Monday October 8th


Dow futures fall 100 points amid fears of rising rates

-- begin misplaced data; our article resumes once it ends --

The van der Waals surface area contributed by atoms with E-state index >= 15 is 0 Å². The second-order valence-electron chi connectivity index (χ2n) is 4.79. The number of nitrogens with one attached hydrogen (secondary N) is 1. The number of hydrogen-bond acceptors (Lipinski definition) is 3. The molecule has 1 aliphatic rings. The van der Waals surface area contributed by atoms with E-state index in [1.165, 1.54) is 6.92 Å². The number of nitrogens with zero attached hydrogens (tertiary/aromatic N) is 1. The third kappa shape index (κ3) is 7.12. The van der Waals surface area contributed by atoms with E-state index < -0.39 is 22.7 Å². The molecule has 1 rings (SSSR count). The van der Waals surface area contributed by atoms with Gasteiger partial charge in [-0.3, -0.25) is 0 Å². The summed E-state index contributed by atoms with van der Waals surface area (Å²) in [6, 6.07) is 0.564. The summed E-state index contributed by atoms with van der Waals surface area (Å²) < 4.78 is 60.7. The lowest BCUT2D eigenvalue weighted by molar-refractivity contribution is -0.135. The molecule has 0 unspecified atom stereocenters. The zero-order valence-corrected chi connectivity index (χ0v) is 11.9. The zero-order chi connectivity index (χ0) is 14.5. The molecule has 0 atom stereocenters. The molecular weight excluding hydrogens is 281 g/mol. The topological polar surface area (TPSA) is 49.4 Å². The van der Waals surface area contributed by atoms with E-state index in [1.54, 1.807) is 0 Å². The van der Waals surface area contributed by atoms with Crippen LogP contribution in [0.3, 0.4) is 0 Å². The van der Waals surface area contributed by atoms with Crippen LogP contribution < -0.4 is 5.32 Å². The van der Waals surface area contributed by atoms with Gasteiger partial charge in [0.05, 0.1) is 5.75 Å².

U.S. stock-index futures fell ahead of Monday's open as investors fretted over a sharp rise in interest rates. Around 8:30 a.m. ET, Dow Jones Industrial Average futures fell 105 points, indicating a decline of 72.05 points at the open. S&P 500 and Nasdaq 100 futures also fell to start off the week. Interest rates were on a tear last week after the release of several pieces of strong economic data. The benchmark 10-year Treasury note yield rose to above 3.2 percent from around 3.06 percent. On Friday, the U.S. government said the unemployment rate in the U.S. fell last month to a level not seen in close to 50 years. Overall jobs creation disappointed for last month, but that was offset by sharp upward revisions for the number of jobs created in August and July. U.S. Treasurys did not trade on Monday, however, as the bond market remained closed for Columbus day. Investors also fretted over a decline in overseas stocks. Chinese stocks saw declines after the People's Bank of China (PBOC) announced measures on Sunday to cut the amount of cash that banks have to hold as reserves, with the reserve requirement ratios set to be slashed by 100 basis points, effective from next week. The news comes as the nation continues to battle with the U.S. over a tit-for-tat trade war, and is the fourth time the PBOC has slashed its reserve requirement ratio (RRR) in 2018. The Shanghai Composite fell 3.7 percent overnight while Korean Kospi index pulled back 0.6 percent. The Shenzhen composite dropped by 3.834 percent to end at about 1,386.28 on the first trading day since the Golden Week holidays ended. As of 3:21 p.m., Hong Kong's Hang Seng indextraded lower by 1.2 percent. Japan's markets are closed for a public holiday. In Europe, the Stoxx 600 index dropped 0.8 percent. Oil dropped to around $83 a barrel on Monday, pressured by expectations that some Iranian oil exports will keep flowing after the U.S. reimposes sanctions, easing a strain on supplies. Two companies in India, a big buyer of Iranian oil, have ordered barrels in November, India's oil minister said on Monday. The Trump administration is considering waivers on sanctions, a U.S. government official said on Friday. "One way or another, it looks as though India is going to take some Iranian crude," said Olivier Jakob of Petromatrix, adding that the development was helping oil to "retrace some of the price surge we saw last week." Brent crude, the international benchmark, was down $1.07 to $83.09 per barrel at 0817 GMT. It hit a four-year high of $86.74 last week. U.S. crude was down 93 cents at $73.41. Gold fell on Monday as the dollar firmed after China's central bank eased its domestic policy to support the economy amid concerns that an escalating trade dispute with the United States could hurt growth. The People's Bank of China (PBOC) on Sunday announced a steep cut in the level of cash that banks must hold as reserves, stepping up moves to lower financing costs and spur growth. Spot gold was down 0.6 percent at $1,195.61 an ounce at 0725 GMT. U.S. gold futures fell 0.5 percent to $1,199.8 an ounce.